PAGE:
CASE LAW UPDATE

SECOND DCA REVERSES SUMMARY JUDGMENT FOR PLASMA DONATION CENTER IN SLIP AND FALL, FINDING A GENUINE ISSUE OF MATERIAL FACT AS TO DEFENDANTS’ CONSTRUCTIVE KNOWLEDGE OF A DANGEROS CONDITION

Kimberly A. Salmon, Partner – St. Petersburg Office

In Michael R. Normal v. DCI Biologicals Dunedin, LLC, and BPL Plasma, Inc., (collectively the Plasma Defendants), the Second District Court of Appeal reversed the trial court’s order granting summary judgment for the Plasma Defendants, finding that the evidence created a genuine issue of material fact as to the Defendant’s constructive knowledge of a dangerous condition.

Plaintiff, Michael Norman, appealed the final summary judgment entered against him in his negligence suit for injuries he sustained when he fell in the bathroom of a plasma-donation center.  He lost consciousness, had an abrasion above his eye, a contusion below, and a fractured orbital bone.  He testified that after he fell, he saw water on the floor and a couple of dirty footprints.  He also noticed another area that looked like someone slid their foot. According to the deposition testimony of employees, each night, non-employee janitors would clean the lobby and bathrooms.  According to the Plasma Center manager, the receptionist would also check on the bathrooms during the day and clean them.  During her deposition, the receptionist denied being told that she was responsible for the bathroom.  None of the employees recalled inspecting the bathroom that day.

The Plasma defendant’s moved for summary judgment, arguing that Norman’s testimony was insufficient as a matter of law to avoid summary judgment.  Norman argued that his testimony, together with the employees’ testimony, created an issue of fact as to the defendants’ constructive knowledge of the dangerous condition.

Prior to the enactment of section 768.0710, Florida Statutes (2002), once a slip and fall plaintiff established that the fall resulted from a transitory foreign substance, a rebuttable presumption of negligence arose. See Owens v. Publix Supermarkets, Inc., 802 So. 2d 315, 331 (Fla. 2001).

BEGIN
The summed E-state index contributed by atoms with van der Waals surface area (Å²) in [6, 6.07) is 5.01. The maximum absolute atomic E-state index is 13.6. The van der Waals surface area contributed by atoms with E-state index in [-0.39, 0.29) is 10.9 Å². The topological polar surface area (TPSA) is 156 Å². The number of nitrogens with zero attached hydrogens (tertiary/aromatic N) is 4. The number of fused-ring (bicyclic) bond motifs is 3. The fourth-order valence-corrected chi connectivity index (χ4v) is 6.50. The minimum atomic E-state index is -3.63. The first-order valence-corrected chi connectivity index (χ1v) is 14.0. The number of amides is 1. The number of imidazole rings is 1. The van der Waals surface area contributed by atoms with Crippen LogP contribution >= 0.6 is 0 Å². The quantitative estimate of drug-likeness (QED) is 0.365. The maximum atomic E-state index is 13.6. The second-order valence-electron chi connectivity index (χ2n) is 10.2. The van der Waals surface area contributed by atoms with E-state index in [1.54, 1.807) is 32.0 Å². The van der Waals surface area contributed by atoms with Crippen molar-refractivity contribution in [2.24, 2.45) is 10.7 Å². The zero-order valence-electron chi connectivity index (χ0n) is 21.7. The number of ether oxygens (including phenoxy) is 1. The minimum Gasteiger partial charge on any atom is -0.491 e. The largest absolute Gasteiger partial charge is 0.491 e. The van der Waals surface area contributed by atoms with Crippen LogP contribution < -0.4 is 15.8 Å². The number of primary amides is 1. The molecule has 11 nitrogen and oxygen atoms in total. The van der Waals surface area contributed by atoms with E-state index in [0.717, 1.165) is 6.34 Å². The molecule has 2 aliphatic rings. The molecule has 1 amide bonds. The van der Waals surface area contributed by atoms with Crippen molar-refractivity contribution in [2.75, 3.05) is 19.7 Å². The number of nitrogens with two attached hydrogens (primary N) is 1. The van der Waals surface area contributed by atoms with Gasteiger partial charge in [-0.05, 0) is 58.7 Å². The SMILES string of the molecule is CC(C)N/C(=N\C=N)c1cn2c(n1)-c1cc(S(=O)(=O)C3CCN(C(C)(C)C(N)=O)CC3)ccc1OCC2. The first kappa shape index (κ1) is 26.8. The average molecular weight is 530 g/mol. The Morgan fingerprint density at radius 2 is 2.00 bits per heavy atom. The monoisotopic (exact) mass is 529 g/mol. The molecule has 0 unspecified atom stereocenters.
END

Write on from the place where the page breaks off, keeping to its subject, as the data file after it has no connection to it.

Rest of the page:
Section 768.0710(2) eliminated that rebuttable presumption and required the plaintiff to prove the following:

 (a) The person or entity in possession or control of the business premises owed a duty to the claimant;

(b) The person or entity in possession or control of the business premises acted negligently by failing to exercise reasonable care in the maintenance, inspection, repair, warning, or mode of operation of the business premises. Actual or constructive notice of the transitory foreign object or substance is not a required element of proof to this claim. However, evidence of notice or lack of notice offered by any party may be considered together with all of the evidence; and

(c) The failure to exercise reasonable care was a legal cause of the loss, injury, or damage.

In 2010, the Legislature enacted section 768.0755, which required a slip-and-fall plaintiff to prove that the defendant had actual or constructive knowledge of the foreign substance. See Pembroke Lakes Mall Ltd. v. McGruder, 137 So. 3d 418, 424 (Fla. 4th DCA 2014).

Norman argued that in light of the evidence there was a genuine issue of material fact whether the Plasma Center should have known about the water.  In cases involving a transitory substance, courts have found constructive notice established by evidence similar to Norman’s.  For instance, when water comes from a clean source, and there is dirt, or mud, or tracks running through it, there is circumstantial evidence that something or someone traversed through it.  See, e.g., Zayre Corp. v. Bryant, 528 So. 2d 516, 516 (Fla. 3d DCA 1988) (finding that the facts that there were “ ‘black darkened’ grocery cart tire tracks running through” the substance, which “was otherwise ‘relatively clear’ but ‘slimy,’ ” and that the store had not inspected the aisle for four hours “constituted adequate circumstantial evidence upon which a jury could have reasonably imputed constructive notice of the hazardous condition to the defendant”).  The judgment was reversed and the case was remanded for further proceedings.